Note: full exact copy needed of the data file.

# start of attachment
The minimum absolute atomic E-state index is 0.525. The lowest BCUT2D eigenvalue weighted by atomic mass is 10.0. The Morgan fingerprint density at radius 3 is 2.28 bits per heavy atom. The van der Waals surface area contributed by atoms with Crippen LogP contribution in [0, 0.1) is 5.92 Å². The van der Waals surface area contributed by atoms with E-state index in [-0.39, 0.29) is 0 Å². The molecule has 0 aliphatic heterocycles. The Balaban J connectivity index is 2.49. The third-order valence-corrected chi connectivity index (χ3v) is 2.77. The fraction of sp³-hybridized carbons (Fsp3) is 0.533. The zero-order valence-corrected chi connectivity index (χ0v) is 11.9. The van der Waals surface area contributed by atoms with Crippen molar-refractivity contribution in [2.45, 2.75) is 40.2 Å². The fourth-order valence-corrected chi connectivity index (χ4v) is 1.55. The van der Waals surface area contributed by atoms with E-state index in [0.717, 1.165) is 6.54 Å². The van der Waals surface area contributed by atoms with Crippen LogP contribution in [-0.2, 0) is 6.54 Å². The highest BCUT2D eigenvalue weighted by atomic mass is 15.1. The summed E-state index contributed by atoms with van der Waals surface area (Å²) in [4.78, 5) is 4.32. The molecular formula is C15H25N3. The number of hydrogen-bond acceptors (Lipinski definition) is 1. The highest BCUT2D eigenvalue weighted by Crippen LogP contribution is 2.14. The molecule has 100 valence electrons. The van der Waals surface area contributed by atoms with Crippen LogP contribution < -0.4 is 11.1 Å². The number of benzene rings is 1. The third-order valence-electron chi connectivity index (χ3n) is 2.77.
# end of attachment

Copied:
The minimum absolute atomic E-state index is 0.525. The lowest BCUT2D eigenvalue weighted by atomic mass is 10.0. The Morgan fingerprint density at radius 3 is 2.28 bits per heavy atom. The van der Waals surface area contributed by atoms with Crippen LogP contribution in [0, 0.1) is 5.92 Å². The van der Waals surface area contributed by atoms with E-state index in [-0.39, 0.29) is 0 Å². The molecule has 0 aliphatic heterocycles. The Balaban J connectivity index is 2.49. The third-order valence-corrected chi connectivity index (χ3v) is 2.77. The fraction of sp³-hybridized carbons (Fsp3) is 0.533. The zero-order valence-corrected chi connectivity index (χ0v) is 11.9. The van der Waals surface area contributed by atoms with Crippen molar-refractivity contribution in [2.45, 2.75) is 40.2 Å². The fourth-order valence-corrected chi connectivity index (χ4v) is 1.55. The van der Waals surface area contributed by atoms with E-state index in [0.717, 1.165) is 6.54 Å². The van der Waals surface area contributed by atoms with Crippen LogP contribution in [-0.2, 0) is 6.54 Å². The highest BCUT2D eigenvalue weighted by atomic mass is 15.1. The summed E-state index contributed by atoms with van der Waals surface area (Å²) in [4.78, 5) is 4.32. The molecular formula is C15H25N3. The number of hydrogen-bond acceptors (Lipinski definition) is 1. The highest BCUT2D eigenvalue weighted by Crippen LogP contribution is 2.14. The molecule has 100 valence electrons. The van der Waals surface area contributed by atoms with Crippen LogP contribution < -0.4 is 11.1 Å². The number of benzene rings is 1. The third-order valence-electron chi connectivity index (χ3n) is 2.77.